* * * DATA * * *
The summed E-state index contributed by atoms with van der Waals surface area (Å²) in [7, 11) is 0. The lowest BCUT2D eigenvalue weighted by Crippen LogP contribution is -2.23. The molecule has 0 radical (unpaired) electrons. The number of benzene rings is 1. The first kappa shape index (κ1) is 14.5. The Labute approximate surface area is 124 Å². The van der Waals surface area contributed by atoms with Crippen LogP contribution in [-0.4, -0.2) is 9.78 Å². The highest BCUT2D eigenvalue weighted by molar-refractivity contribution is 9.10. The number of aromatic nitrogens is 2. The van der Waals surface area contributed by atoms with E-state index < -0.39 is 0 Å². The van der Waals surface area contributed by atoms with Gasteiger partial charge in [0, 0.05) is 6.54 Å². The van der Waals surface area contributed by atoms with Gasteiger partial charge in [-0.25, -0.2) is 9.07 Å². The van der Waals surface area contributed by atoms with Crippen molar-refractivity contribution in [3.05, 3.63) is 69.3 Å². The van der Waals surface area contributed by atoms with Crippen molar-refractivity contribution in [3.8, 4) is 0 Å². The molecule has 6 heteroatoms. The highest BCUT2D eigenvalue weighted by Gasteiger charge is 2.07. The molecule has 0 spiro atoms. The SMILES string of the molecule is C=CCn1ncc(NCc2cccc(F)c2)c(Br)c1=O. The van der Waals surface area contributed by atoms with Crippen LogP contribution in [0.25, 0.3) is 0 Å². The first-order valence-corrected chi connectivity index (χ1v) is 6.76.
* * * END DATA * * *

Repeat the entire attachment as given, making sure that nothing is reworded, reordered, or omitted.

The summed E-state index contributed by atoms with van der Waals surface area (Å²) in [7, 11) is 0. The lowest BCUT2D eigenvalue weighted by Crippen LogP contribution is -2.23. The molecule has 0 radical (unpaired) electrons. The number of benzene rings is 1. The first kappa shape index (κ1) is 14.5. The Labute approximate surface area is 124 Å². The van der Waals surface area contributed by atoms with Crippen LogP contribution in [-0.4, -0.2) is 9.78 Å². The highest BCUT2D eigenvalue weighted by molar-refractivity contribution is 9.10. The number of aromatic nitrogens is 2. The van der Waals surface area contributed by atoms with E-state index < -0.39 is 0 Å². The van der Waals surface area contributed by atoms with Gasteiger partial charge in [0, 0.05) is 6.54 Å². The van der Waals surface area contributed by atoms with Gasteiger partial charge in [-0.25, -0.2) is 9.07 Å². The van der Waals surface area contributed by atoms with Crippen molar-refractivity contribution in [3.05, 3.63) is 69.3 Å². The van der Waals surface area contributed by atoms with Crippen molar-refractivity contribution in [3.8, 4) is 0 Å². The molecule has 6 heteroatoms. The highest BCUT2D eigenvalue weighted by Gasteiger charge is 2.07. The molecule has 0 spiro atoms. The SMILES string of the molecule is C=CCn1ncc(NCc2cccc(F)c2)c(Br)c1=O. The van der Waals surface area contributed by atoms with Crippen LogP contribution in [0.25, 0.3) is 0 Å². The first-order valence-corrected chi connectivity index (χ1v) is 6.76.